New project aims to help children with autism and language disorders improve communication skills

Linguistic research can be a constant uphill battle, especially when it comes to identifying comprehension difficulties in children. To address this, a new project led by The Open University of Catalonia (UOC) in Spain, called PROGESPRAG (Prosody, Gestures and Pragmatics), is planning to assess the role that speech intonation and gestures play in the way developing children communicate, especially those with language disorders and ones on the autism spectrum.

Taking a deeper look at all the moving parts behind communication is an important step for improving diagnostic measures and interventions for developmental language comprehension. This is exactly the goal for the UOC research team.

To analyze linguistic and gestural perception, the team will study the prosodic and gestural mechanisms that play a role in child development and how well children understand and communicate language in a meaningful way. The project will investigate this in 250 children with ages 5-10 from different Catalonian schools who are developing normally, have a developmental language disorder (DLD) or have autism spectrum disorder (ASD).

Results will be compared across the three groups. The researchers will also assess how children process linguistic patterns and pitch in real-time.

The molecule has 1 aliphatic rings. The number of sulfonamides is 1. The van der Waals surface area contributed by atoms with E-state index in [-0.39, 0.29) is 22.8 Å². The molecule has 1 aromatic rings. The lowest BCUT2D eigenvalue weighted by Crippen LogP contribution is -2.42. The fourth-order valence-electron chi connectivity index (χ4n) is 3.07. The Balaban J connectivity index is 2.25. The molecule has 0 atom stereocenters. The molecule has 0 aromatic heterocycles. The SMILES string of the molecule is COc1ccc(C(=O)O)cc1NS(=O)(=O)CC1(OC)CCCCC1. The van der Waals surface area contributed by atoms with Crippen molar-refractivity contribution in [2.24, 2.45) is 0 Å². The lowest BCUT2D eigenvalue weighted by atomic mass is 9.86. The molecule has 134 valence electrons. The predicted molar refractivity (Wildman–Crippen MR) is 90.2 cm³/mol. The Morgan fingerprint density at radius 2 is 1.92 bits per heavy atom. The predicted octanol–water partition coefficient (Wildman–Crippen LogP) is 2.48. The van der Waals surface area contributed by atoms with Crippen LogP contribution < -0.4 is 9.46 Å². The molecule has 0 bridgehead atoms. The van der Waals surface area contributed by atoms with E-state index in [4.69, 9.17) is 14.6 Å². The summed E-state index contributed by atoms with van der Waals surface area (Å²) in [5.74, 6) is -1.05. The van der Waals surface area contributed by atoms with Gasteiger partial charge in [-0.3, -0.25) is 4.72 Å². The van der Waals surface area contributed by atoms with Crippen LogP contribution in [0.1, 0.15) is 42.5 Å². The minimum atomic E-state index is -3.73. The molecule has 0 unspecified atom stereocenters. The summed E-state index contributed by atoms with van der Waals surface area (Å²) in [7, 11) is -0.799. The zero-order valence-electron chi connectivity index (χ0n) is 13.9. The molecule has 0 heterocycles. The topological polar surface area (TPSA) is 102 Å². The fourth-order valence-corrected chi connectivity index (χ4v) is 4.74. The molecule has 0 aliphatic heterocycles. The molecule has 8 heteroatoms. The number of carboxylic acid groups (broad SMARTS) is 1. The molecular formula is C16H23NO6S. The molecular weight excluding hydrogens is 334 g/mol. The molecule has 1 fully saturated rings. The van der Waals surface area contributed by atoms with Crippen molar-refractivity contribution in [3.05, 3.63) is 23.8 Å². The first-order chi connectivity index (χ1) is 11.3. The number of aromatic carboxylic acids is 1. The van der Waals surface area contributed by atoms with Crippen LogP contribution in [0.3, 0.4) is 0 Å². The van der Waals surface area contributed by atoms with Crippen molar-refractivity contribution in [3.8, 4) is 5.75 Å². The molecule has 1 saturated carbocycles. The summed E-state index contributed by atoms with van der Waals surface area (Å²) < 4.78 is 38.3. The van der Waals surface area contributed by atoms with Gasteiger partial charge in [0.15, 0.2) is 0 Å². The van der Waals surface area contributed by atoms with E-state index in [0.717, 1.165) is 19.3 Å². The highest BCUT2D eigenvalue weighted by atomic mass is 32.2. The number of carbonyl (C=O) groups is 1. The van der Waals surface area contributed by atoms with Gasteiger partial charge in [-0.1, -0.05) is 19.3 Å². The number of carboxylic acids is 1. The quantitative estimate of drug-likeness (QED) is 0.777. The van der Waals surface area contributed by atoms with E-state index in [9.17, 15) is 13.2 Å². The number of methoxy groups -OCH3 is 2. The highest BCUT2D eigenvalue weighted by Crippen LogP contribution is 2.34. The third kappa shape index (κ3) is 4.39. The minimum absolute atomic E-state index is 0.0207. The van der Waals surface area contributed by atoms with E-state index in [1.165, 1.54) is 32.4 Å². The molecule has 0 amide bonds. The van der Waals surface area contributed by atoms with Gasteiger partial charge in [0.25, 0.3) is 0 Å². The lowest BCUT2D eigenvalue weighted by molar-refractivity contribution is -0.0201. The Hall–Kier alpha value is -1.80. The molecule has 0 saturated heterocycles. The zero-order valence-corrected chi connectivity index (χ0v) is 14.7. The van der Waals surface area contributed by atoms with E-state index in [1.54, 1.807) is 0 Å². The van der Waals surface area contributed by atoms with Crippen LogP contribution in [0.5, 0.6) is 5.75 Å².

“Its aim is to explore two elements of communication and language that we believe can help children with DLD or ASD in the process of language comprehension, such as speech intonation and body gestures. These are two very important elements in communication but they have not been studied as much as other aspects, such as syntax or vocabulary, when assessing how children speak or understand language,” says Núria Esteve-Gibert, who is the leader of this project and director of UOC’s Master’s Degree in Learning Difficulties and Language Disorders program, in a statement.

To accomplish this, the team will utilize eye tracking technology to clearly identify eye movements and responses to the perception of a message. This technology works by recording the movement of the pupil in response to a sentence and allows the researchers to see whether the child is looking on the screen at the object mentioned in the sentence or the intention of it. This will be able to show if the child truly comprehends the message.

Moving forward, the goal is to produce sufficient evidence supporting the most effective design for efficient and reliable assessments and interventions for children struggling developmentally.

“We hope that our results will contribute towards designing much more precise and appropriate interventions to help children with these difficulties in the development of language and social communication,” explains Esteve-Gibert, who is also a member of the Cognition and Language Research Group (GRECIL) at the UOC’s eHealth Center.

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About the Author

Shyla Cadogan

Shyla Cadogan is a recent graduate from the University of Maryland, College Park with a Bachelor’s of Science in Nutrition and Food Science. She is on her way to becoming a Registered Dietitian, with next steps being completion of a dietetic internship at the University of Maryland Medical Center. Shyla has extensive research experience in food composition analysis and food resource management.

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